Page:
' And he said: `If you'd be happy, you must clip your fancy's wings, Stretch your conscience at the edges to the size of earthly things; Never fight another's battle, for a friend can never know When he'll gladly fly for succour to the bosom of the foe.
At the power of truth and friendship let your lip in scorn be curled -- `Self and Pelf', my friend, remember, is the motto of the world.
`Where Society is mighty, always truckle to her rule; Never send an `i' undotted to the teacher of a school; Only fight a wrong or falsehood when the crowd is at your back, And, till Charity repay you, shut the purse, and let her pack; At the fools who would do other let your lip in scorn be curled, `Self and Pelf', my friend, remember, that's the motto of the world.
`Ne'er assail the shaky ladders Fame has from her niches hung, Lest unfriendly heels above you grind your fingers from the rung; Or the fools who idle under, envious of your fair renown, Heedless of the pain you suffer, do their worst to shake you down.
At the praise of men, or censure, let your lip in scorn be curled, `Self and Pelf', my friend, remember, is the motto of the world.
`Flowing founts of inspiration leave their sources parched and dry, Scalding tears of indignation sear the hearts that beat too high; Chilly waters thrown upon it drown the fire that's in the bard; And the banter of the critic hurts his heart till it grows hard.
At the fame your muse may offer let your lip in scorn be curled, `Self and Pelf', my friend, remember, that's the motto of the world.
`Shun the fields of love, where lightly, to a low and mocking tune, Strong and useful lives are ruined, and the broken hearts are strewn.
Not a farthing is the value of the honest love you hold; Call it lust, and make it serve you! Set your heart on nought but gold.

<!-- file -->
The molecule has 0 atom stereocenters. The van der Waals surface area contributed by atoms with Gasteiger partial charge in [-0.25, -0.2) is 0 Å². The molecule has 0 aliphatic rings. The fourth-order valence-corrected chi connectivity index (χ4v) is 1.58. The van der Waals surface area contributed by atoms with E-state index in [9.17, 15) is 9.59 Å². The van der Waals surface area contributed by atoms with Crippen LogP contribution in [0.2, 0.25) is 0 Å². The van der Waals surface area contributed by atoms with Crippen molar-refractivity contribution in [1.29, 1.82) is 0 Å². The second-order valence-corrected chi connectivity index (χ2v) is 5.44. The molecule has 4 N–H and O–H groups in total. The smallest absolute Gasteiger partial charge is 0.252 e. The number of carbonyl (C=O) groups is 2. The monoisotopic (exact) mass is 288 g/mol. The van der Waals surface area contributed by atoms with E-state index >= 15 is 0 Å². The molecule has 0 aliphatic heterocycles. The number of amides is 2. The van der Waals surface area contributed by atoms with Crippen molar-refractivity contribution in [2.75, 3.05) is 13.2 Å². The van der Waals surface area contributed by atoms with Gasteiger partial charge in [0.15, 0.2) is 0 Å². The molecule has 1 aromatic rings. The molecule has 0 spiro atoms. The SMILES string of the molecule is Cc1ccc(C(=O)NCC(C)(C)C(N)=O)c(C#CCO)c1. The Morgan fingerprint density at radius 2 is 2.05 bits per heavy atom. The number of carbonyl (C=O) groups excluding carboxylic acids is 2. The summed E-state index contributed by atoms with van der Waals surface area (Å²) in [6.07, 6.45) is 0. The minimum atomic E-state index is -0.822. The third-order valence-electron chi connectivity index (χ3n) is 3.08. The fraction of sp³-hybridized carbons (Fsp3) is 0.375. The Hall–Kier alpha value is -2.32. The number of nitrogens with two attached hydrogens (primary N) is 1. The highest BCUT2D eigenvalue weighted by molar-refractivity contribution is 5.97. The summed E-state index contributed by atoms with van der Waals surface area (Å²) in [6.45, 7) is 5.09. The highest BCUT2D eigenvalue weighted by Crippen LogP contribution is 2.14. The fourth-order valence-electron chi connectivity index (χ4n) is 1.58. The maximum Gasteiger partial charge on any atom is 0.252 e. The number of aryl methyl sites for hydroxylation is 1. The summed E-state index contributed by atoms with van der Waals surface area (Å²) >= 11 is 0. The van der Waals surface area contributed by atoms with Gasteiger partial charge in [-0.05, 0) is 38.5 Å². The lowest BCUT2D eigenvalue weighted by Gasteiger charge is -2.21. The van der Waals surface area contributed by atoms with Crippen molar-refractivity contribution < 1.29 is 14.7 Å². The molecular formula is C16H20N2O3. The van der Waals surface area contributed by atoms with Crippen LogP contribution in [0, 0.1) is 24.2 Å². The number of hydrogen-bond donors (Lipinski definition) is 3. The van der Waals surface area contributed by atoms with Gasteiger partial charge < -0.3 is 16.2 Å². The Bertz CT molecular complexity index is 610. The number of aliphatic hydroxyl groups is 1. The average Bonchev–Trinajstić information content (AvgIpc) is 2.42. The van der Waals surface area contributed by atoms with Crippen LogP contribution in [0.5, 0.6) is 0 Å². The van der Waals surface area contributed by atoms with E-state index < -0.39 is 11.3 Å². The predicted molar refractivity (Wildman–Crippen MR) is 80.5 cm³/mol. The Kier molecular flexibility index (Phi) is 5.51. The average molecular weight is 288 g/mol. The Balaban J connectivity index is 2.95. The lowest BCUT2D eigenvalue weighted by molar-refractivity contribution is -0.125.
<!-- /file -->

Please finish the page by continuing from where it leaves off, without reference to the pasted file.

At the bliss of purer passions let your lip in scorn be curled -- `Self and Pelf', my friend, shall ever be the motto of the world.
' Then he ceased and looked intently in my face, and nearer drew; But a sudden deep repugnance to his presence thrilled me through; Then I saw his face was cruel, by the look that o'er it stole, Then I felt his breath was poison, by the shuddering of my soul, Then I guessed his purpose evil, by his lip in sneering curled, And I knew he slandered mankind, by my knowledge of the world.
But he vanished as a purer brighter presence gained my side -- `Heed him not! there's truth and friendship in this wondrous world,' she cried, And of those who cleave to virtue in their climbing for renown, Only they who faint or falter from the height are shaken down.
At a cynic's baneful teaching let your lip in scorn be curled! `Brotherhood and Love and Honour!' is the motto for the world.
'
Written by Charles Baudelaire | Create an image from this poem

The Sick Muse

 My impoverished muse, alas! What have you for me this morning? 
Your empty eyes are stocked with nocturnal visions, 
In your cheek's cold and taciturn reflection, 
I see insanity and horror forming.
The green succubus and the red urchin, Have they poured you fear and love from their urns? The nightmare of a mutinous fist that despotically turns, Does it drown you at the bottom of a loch beyond searching? I wish that your breast exhaled the scent of sanity, That your womb of thought was not a tomb more frequently And that your Christian blood flowed around a buoy that was rhythmical, Like the numberless sounds of antique syllables, Where reigns in turn the father of songs, Phoebus, and the great Pan, the harvest sovereign.
Written by Charles Baudelaire | Create an image from this poem

THE TEMPTATION

 THE Demon, in my chamber high, 
This morning came to visit me, 
And, thinking he would find some fault, 
He whispered: "I would know of thee 

Among the many lovely things 
That make the magic of her face, 
Among the beauties, black and rose, 
That make her body's charm and grace, 

Which is most fair?" Thou didst reply 
To the Abhorred, O soul of mine: 
"No single beauty is the best 
When she is all one flower divine.
When all things charm me I ignore Which one alone brings most delight; She shines before me like the dawn, And she consoles me like the night.